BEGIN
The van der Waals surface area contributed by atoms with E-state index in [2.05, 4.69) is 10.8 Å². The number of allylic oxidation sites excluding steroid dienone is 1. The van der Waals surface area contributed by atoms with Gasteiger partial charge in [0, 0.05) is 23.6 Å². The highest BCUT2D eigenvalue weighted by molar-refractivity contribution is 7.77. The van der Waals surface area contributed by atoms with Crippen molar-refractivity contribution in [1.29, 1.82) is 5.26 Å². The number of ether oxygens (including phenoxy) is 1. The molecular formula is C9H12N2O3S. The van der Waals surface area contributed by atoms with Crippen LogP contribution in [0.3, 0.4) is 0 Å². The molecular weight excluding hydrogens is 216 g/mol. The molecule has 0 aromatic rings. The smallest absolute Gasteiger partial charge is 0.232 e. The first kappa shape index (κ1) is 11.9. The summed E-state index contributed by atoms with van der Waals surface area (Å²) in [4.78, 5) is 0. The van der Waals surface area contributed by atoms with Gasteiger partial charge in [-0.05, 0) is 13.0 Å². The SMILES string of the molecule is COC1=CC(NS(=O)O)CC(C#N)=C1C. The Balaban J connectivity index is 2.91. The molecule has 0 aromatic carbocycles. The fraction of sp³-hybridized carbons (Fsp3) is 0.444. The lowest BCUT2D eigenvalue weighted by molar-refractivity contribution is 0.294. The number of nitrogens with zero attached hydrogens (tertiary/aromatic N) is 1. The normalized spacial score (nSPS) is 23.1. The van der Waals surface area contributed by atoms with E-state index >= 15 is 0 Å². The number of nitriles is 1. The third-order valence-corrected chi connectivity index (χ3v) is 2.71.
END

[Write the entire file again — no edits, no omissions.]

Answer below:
The van der Waals surface area contributed by atoms with E-state index in [2.05, 4.69) is 10.8 Å². The number of allylic oxidation sites excluding steroid dienone is 1. The van der Waals surface area contributed by atoms with Gasteiger partial charge in [0, 0.05) is 23.6 Å². The highest BCUT2D eigenvalue weighted by molar-refractivity contribution is 7.77. The van der Waals surface area contributed by atoms with Crippen molar-refractivity contribution in [1.29, 1.82) is 5.26 Å². The number of ether oxygens (including phenoxy) is 1. The molecular formula is C9H12N2O3S. The van der Waals surface area contributed by atoms with Crippen LogP contribution in [0.3, 0.4) is 0 Å². The molecular weight excluding hydrogens is 216 g/mol. The molecule has 0 aromatic rings. The smallest absolute Gasteiger partial charge is 0.232 e. The first kappa shape index (κ1) is 11.9. The summed E-state index contributed by atoms with van der Waals surface area (Å²) in [4.78, 5) is 0. The van der Waals surface area contributed by atoms with Gasteiger partial charge in [-0.05, 0) is 13.0 Å². The SMILES string of the molecule is COC1=CC(NS(=O)O)CC(C#N)=C1C. The Balaban J connectivity index is 2.91. The molecule has 0 aromatic carbocycles. The fraction of sp³-hybridized carbons (Fsp3) is 0.444. The lowest BCUT2D eigenvalue weighted by molar-refractivity contribution is 0.294. The number of nitrogens with zero attached hydrogens (tertiary/aromatic N) is 1. The normalized spacial score (nSPS) is 23.1. The van der Waals surface area contributed by atoms with E-state index >= 15 is 0 Å². The number of nitriles is 1. The third-order valence-corrected chi connectivity index (χ3v) is 2.71.